Mark Sullivan – Working Together for our Veterans

The description below has been selected as one of 12 finalists for the Next Generation of Government Training Summit Speaker Contest. To vote, simply sign in to your GovLoop account (Not a member yet? Sign up for free now!) and then click the big ‘Awesome’ button at the bottom of the post. Everyone is encouraged to vote for as many lightning speakers as they deem worthy, but only one vote is allowed per description per profile, so don’t forget to tell your friends to offer their support as well!

Personal Information: Mark Sullivan, Senior Workforce Policy Manager, Washington State Office of Financial Management, Office of the State HR Director

Title: Working Together for our Veterans


In February 2012, Governor Gregoire challenged her agency directors to help returning veterans transition back to civilian life. As one of the region’s largest employers, state government is uniquely positioned to support the thousands of returning heroes and their families. Furthermore, the collective resources of our HR, veterans support, and workforce development agencies offer a distinct opportunity to develop robust support strategies.

As the state’s workforce policy guy, I was tasked with organizing our ‘HR’ strategy. Most HR strategies developed in isolation are well intentioned, but neither effective nor scalable. So, instead I reached out to our partners in the state’s Veterans Affairs and Employment Security departments. Working with agency HR leaders, veteran experts, and employment specialists, we developed a comprehensive approach that utilizes our collective expertise that includes:

1. Training that emphasizes cross-departmental collaboration.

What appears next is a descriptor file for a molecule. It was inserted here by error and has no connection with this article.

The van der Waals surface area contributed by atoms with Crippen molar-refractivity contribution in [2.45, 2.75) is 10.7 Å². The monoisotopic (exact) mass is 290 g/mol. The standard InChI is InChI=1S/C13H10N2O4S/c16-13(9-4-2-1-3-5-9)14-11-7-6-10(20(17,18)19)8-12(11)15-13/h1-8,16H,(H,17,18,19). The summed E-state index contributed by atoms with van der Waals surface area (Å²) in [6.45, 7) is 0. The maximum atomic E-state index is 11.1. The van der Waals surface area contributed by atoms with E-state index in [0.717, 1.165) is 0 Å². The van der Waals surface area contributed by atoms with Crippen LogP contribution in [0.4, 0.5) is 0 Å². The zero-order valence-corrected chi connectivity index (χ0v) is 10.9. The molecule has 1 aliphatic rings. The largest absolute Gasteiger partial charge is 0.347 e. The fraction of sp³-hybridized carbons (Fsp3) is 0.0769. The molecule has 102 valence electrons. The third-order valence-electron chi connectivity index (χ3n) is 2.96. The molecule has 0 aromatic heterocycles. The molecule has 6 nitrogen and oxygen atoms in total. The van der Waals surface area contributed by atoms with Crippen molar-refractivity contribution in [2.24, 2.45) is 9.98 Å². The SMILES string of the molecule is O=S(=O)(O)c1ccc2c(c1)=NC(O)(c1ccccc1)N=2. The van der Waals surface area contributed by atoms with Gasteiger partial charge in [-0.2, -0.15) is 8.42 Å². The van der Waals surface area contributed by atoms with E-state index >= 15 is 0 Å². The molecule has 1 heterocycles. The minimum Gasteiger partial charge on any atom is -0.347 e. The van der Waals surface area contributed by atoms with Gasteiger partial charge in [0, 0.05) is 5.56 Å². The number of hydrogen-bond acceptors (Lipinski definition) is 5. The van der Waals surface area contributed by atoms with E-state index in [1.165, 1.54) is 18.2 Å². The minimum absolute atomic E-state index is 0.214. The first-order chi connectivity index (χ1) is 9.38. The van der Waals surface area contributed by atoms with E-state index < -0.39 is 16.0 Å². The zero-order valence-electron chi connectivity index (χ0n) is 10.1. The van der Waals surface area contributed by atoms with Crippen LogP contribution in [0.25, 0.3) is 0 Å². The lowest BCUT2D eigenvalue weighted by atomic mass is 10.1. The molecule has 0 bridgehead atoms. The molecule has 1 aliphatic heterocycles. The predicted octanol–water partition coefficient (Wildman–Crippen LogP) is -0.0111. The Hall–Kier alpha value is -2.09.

2. Creating an interagency veterans’ employee group that leverages our current veteran workforce.
3. Convening networking sessions that involve staff from partner agencies, college veteran specialists, and military transition offices.

Supporting our returning heroes, like many of today’s public policy challenges, is far too complex for any one organization to accomplish alone. The key to ‘real leadership’ is learning how to effectively share the work.

Don’t forget to VOTE for this story by clicking the AWESOME BUTTON below.

Check out the other finalists stories:

Andre J. Castillo – “The Making of a Government Ninja: The Story of How a 25-year-old new Federal Employee Created His Own Empire and Became ‘Famous’.
Michael Gale – “Nature 3.0 – Using Technology to Connect People with Nature
Michael C. Lawyer & Anthony Soriano – “How I Learned to Stop Worrying and Love the Bureaucracy
Joseph Linhart – “Rethinking the Federal Family
Kerry O’Connor – “Lessons from an Unconventional Career – Follow Your Curiousity, Transform Your Skills and Become a 21st Century Government Innovator
Emily Sadigh – “Put the “Action” in Your Action Plan
Sabrina Segal – “I’m the Superhero of Information Sharing
Teresa Shea – “A Journey Into Blindness: The Blind Professional
Leonard Sipes – “Accomplishing Public Relations Goals Through Podcasting and Social Media: Demystifying the Process
Tiffany Smith – “GovWhispering: How to Be an Effective Enterpreneur in a Bureaucratic Environment
Mark Sullivan – “Working Together for Our Veterans
Allison Wolff – “Failure is an Option

P.S. Hope to see you at the NextGen Training Summit, 7/26-27. 500+ Gen X/Y govies, topics from workplace savviness to public speaking, speakers from OMB to Olympic medal winners.

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Sheila Beaudoin

This just shows how much a priority supporting Veterans is among the Government Workers – 147 views and 4 votes?

One has to wonder why this is so? Especially in light of the fact that Veterans have made (and continue to make) SO many sacrifices for the same people who now are not even interested to give them the time of day.


Peter Gayton

I from the baby boom generation and during Vietnam protests, the military wasn’t well liked. Speaking for baby boomers, what were we thinking? Most of us who had to go are thankful to come back although to this day there are impacts to those who served and their families with injury, disease, illness, poverty. They changed the law so military service isn’t mandatory. Today, we have voluntary military and the most Americans don’t even think about it, blow it off because it’s not them. What about the men and women returning, their children, family? Our society should caring compassion with action and help these people, help the most vulnerable. So, what Mark is proposing is something wonderful. I give him credit stepping up.